Summary: Two lawyers hear a murder confession from a client, and out of respect for client confidentiality let another man sit in prison doing time for the killing (which happened in 1982) for twenty-six years.
They try to work out the point when they could ethically reveal this, and decide that they might be able to after the real killer’s death. The real killer agrees. At one point he faces execution, but the death sentence ends up being commuted, so the silence goes on.
They did waver a bit when it looks like the innocent man may himself be executed:
Logan’s case was working its way through the courts, too. During the first of two trials in which he was convicted, Coventry walked in to hear part of the death penalty phase. “It’s pretty creepy watching people deciding if they’re going to kill an innocent man,” he says.The lawyers had a plan if it came to that: They would appeal to the governor to stop the execution. But with a life sentence, they remained silent.
The real killer is already serving a life sentence for the murders of two police officers, so establishing his guilt for a third killing won’t meaningfully add to his punishment.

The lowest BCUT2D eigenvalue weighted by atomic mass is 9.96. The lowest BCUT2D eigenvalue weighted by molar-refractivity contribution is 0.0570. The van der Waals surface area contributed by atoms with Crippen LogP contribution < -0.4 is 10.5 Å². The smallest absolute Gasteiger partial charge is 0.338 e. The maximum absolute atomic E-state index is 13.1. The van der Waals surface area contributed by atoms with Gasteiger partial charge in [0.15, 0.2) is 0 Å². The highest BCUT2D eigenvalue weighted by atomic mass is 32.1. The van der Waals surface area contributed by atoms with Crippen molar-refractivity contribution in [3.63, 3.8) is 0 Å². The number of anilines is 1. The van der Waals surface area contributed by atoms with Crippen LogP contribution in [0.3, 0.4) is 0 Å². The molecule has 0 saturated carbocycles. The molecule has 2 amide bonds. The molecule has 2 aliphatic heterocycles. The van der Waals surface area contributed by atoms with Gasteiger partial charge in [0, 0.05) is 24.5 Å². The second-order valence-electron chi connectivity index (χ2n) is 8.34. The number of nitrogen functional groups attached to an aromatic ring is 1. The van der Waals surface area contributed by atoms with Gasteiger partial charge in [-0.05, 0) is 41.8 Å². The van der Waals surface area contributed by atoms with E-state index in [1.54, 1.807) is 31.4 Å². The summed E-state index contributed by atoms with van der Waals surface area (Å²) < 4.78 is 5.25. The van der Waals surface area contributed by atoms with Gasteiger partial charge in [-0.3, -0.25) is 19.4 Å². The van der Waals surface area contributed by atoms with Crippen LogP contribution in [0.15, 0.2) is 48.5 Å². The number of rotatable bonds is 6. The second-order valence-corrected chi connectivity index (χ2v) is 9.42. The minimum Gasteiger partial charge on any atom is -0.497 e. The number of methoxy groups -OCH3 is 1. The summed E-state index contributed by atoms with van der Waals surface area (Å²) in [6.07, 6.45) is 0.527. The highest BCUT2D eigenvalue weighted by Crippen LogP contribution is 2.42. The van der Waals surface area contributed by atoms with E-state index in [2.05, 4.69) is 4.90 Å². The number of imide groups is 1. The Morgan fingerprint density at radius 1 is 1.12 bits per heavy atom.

Eventually, in January, they hear that he has died in prison, so they go public.
After spending almost half his 54 years as an inmate, this slight man with a fringe of gray beard, stooped shoulders and weary eyes seems resigned to the reality that his fate is beyond his control.”I have to accept whatever comes down,” (Alton Logan) says, sitting in a visitor’s room at the Stateville Correctional Center in Joliet.
He insists he’s not angry with Edgar Hope – the man who first said he was innocent – or even Andrew Wilson. He says he once approached Wilson in prison and asked him to “come clean. Tell the truth.” Wilson just smiled and kept walking.
Nor is Logan angry with the lawyers who kept the secret. But he wonders if there wasn’t some way they could have done more.
“What I can’t understand is you know the truth, you held the truth and you know the consequences of that not coming forward?” he says of the lawyers. “Is (a) job more important than an individual’s life?”
The lawyers say it was about their client – Wilson – not about their jobs, and they maintain that the prosecutors and police are at fault.
It reminds me a bit of Romeo Dallaire – somebody who remains loyal to a rule system even if it means human suffering out of all proportion to the value of the system itself.